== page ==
Merge pdf files vertically AND horizontally
Hello, I have two questions:
1. Is there an easy way to combine pdf files not only one "after" the other, but also one "next to" the other? For example, If I have one-page files called a1.pdf, a2.pdf, a3.pdf, a4.pdf, b1.pdf, b2.pdf, b3.pdf, b4.pdf, c1.pdf, c2.pdf, c3.pdf, c4.pdf, I want to combined them so that I can scroll down from a to c and scroll right from 1 to 4. That is, I want to merge them in "matrix form". If I zoom out the final file should look like:
a1 a2 a3 a4
b1 b2 b3 b4
c1 c2 c3 c4
(TWELVE pages in total)
Is this possible? I tried Google but found no information.
2. Also, is it possible to just put all of them together in a single page. If I zoom out the page should look like:
(ONE page in total)
Note: I would like to do this for many one-page files
If you can't find a 'simple' tool to do it, you may have to create your own using Perl http://search.cpan.org/search?query=pdf&mode=all, prob this module http://search.cpan.org/~cdolan/CAM-P...lib/CAM/PDF.pm
If you go this route, I'd also post the qn at perlmonks.org; it's where the Perl gurus hang out and you should get some good advice/code.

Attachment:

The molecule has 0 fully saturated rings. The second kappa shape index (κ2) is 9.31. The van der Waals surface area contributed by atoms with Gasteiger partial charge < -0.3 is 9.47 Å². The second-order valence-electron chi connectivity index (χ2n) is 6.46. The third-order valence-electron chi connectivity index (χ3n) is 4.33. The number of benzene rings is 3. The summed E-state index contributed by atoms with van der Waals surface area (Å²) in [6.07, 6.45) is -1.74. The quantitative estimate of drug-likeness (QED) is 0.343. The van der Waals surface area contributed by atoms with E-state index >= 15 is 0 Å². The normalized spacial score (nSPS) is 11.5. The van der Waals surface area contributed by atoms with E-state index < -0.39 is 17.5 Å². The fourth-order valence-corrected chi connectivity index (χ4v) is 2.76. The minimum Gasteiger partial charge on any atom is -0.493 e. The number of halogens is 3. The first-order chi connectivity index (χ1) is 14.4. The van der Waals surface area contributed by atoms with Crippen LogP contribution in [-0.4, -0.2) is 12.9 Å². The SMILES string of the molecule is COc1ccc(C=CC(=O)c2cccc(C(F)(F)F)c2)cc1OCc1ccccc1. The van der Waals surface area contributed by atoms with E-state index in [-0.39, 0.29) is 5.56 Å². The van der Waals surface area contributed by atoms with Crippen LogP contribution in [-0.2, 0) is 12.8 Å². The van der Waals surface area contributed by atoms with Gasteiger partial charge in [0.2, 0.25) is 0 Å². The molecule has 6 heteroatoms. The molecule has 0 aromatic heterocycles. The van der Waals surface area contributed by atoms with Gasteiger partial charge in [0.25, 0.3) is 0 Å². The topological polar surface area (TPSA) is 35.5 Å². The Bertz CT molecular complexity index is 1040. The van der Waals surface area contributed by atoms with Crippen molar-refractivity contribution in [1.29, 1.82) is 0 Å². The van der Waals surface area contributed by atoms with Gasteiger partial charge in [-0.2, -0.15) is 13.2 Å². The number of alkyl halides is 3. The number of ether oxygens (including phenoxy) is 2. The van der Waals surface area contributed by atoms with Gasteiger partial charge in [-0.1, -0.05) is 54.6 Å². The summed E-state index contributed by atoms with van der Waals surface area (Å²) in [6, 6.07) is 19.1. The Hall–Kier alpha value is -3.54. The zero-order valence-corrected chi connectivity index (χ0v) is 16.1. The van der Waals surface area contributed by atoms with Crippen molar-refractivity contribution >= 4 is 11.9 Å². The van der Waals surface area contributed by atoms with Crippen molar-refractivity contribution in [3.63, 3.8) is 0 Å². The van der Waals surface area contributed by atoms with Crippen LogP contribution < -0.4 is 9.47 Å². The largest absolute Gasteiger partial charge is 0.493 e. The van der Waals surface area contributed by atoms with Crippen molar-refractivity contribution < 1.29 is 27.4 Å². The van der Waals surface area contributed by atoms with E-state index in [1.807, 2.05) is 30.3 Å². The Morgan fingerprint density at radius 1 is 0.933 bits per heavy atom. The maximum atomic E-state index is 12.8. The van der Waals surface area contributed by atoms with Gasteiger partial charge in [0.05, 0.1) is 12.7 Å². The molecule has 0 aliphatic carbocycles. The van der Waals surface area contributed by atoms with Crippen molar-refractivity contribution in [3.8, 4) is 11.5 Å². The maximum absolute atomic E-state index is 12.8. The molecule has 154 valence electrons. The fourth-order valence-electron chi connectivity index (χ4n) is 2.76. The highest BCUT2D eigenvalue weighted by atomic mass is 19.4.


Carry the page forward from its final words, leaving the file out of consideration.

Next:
My answer may come a bit late for you, however it may benefit others.
1. I don't know any answer to your first question. It looks to me more of a presentation problem :scratch:. It is the PDF viewer's job to arrange pages (ie: one after the other). Pages are usually displayed from top to bottom. Some viewers (like Evince for example) can display a "dual" view, like when reading a book. So you would get
if you had only two columns and not four. 'ee' is an empty page that fills the place of the first page, which is odd (a real page in a book is made of an odd, then an even page).
2. One possible answer to your second question is to use PDFjam. It is a shell-script interface to the "pdfpages" LaTeX package. Google for the URL, the forum doesn't allow me to put it here because it's my first post.
The quick fix to your problem is:
PDFjam's behaviour can be customised through parameters (look at the source code to understand them, the man page is quite light). This is useful for other PDF operations too (join, n-up join, split, n-split, flip, reflect etc.).
Then there is the alternate version of using PDF and PS manipulating libraries in a more generic programming language, as chrism01 suggested. Or the hard-core one where you learn directly PostScript and PDF, edit by hand the documents, and then use Ghostscript to generate the result.
Hope this helps!
Thank you for taking the time to reply to this old question of mine. I just tried it and it works.
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